FacebookTwitterGoogle+RedditEmail

The Face of Terror

There is a furor going on about the cover of Rolling Stone’s August issue. No, it isn’t over a rock star flashing her boobs or his package at schoolchildren; is isn’t even about an over-the-top image of blood and gore. It is a self-portrait of accused Boston bomber Dzhokhar Tsarnaev in which he looks like a curly-haired kid with romantic aspirations.

No one has complained about the long and excellent article on Tsarnaev inside the magazine by contributing editor Janet Reitman,  Jahar’s World. But because of that photo in which Tsarnaev looks like anyone else, rather than like a mad bomber, CVS, Walgreens, Rite Aid, 7-11, KMart, and who-all knows how many other stores in Massachusetts and across the country, are pulling the issue from their stands. TV pundits are bloviating, happy for something to get them off the Zimmerman/Martin atrocity for a while. Second-rank rock stars are issuing statements saying, ‘If that’s sort thing Rolling Stone is going to put on its cover I will no longer pray every night to get my face on the cover of Rolling Stone.

The text over the photo tells you exactly what the Reitman’s article is about: “THE BOMBER: How a Popular, Promising Student Was Failed by His Family, Fell into Radical Islam and Became a Monster.”.

Had Rolling Stone posted an image of Tsarnaev looking bruised and battered, as he did in the first images after his arrest (e.g. this one  of him on the ground, handcuffed and bleeding), there wouldn’t have been a o-ROLLING-STONE-TSARNAEV-570peep from anyone. Had they posted an image of him looking sly, sinister and evil, there wouldn’t have been a peep from anyone.

The  rage is over the fact that, in this picture, he looks like anyone else. Monsters aren’t supposed to look like anyone else. In the movies, they hardly ever look like anyone else. On TV they hardly ever look like anyone else. In Doré’s illustrations to the Divine  Comedy they hardly ever look like anyone else. So why should they look like anyone else on the cover of Rolling Stone?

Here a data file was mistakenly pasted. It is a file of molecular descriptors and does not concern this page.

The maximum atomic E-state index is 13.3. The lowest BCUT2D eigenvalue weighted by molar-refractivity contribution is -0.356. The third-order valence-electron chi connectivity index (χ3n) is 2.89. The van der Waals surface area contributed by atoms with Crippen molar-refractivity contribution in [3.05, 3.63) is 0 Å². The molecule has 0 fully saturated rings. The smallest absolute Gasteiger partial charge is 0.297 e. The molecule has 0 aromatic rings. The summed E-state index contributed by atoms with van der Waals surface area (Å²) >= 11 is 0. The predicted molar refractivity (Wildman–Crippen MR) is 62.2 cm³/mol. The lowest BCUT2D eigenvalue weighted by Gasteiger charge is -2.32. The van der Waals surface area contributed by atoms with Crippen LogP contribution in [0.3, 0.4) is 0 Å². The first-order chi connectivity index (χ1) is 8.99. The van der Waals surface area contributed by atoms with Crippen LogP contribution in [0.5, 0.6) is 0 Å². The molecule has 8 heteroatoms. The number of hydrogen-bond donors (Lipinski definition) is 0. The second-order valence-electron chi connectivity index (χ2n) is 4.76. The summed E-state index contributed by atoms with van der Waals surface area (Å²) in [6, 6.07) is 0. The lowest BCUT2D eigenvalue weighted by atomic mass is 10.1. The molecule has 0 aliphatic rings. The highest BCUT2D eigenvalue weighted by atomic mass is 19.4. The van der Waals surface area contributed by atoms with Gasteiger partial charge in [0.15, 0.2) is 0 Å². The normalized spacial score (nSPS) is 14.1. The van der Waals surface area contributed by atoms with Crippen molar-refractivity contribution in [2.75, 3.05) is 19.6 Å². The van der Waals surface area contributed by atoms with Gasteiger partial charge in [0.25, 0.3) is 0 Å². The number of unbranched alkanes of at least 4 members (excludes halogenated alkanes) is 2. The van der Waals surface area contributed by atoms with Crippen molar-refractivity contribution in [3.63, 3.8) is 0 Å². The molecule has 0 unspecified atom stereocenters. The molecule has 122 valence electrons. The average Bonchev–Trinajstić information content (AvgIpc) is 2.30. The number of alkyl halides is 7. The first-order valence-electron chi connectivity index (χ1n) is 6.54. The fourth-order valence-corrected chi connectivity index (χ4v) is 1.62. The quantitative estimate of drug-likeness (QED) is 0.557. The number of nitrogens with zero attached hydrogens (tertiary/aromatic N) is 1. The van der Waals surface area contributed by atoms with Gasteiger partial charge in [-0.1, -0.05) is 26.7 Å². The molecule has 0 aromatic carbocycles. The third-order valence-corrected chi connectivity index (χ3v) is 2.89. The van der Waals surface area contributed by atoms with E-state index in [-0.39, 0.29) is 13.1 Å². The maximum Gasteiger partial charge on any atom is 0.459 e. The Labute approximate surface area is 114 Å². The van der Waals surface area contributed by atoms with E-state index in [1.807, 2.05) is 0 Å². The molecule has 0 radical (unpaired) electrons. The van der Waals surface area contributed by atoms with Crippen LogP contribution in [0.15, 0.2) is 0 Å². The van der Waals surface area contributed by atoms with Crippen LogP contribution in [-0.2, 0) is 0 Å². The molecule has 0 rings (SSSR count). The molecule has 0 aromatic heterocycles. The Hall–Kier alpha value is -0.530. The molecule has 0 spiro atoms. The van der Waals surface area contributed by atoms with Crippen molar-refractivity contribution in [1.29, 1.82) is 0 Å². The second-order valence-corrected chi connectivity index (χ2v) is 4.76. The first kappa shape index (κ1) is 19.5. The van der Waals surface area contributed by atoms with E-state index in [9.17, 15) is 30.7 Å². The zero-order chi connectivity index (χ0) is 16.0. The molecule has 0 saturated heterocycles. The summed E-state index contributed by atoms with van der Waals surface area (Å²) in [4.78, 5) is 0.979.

Because they do, that’s why.

In 1979, Diane Christian and I made a film about men waiting to be executed in Texas. At screenings the next few years, the single comment we got more than any other was this: “But they look like anybody else.”

“What did you want,” we’d answer, “that we make them look like murderers?”

“Well,” we’d often hear in response, “aren’t they?”

“And what,” we’d say, “is a murderer supposed to look like?” No one ever had a good answer for that. So we’d say, “Well, we showed you.”

And that’s what Rolling Stone did. Not the face of a fiend, not a face you’d pick out in the crowd, not the face of someone you’d look at and think, “There’s a guy who’d blow people’s legs off at the knees and kill children to make a political point.”

No: it is a face like any other, and that is part of the real terror of it all. That is the point Rolling Stone was making with that cover image. That’s what the fury is about: not that Rolling Stone got it wrong, but that Rolling Stone  got it right.

Bruce Jackson’s most recent books are Inside the Wire: Photographs from Texas and Arkansas Prison (University of Texas Press, 2013) and In This Timeless Time Living and Dying on Death Row in America (with Diane Christian, University of North Carolina Press, 2012). He is SUNY Distinguished Professor and James Agee Professor of American Culture at University at Buffalo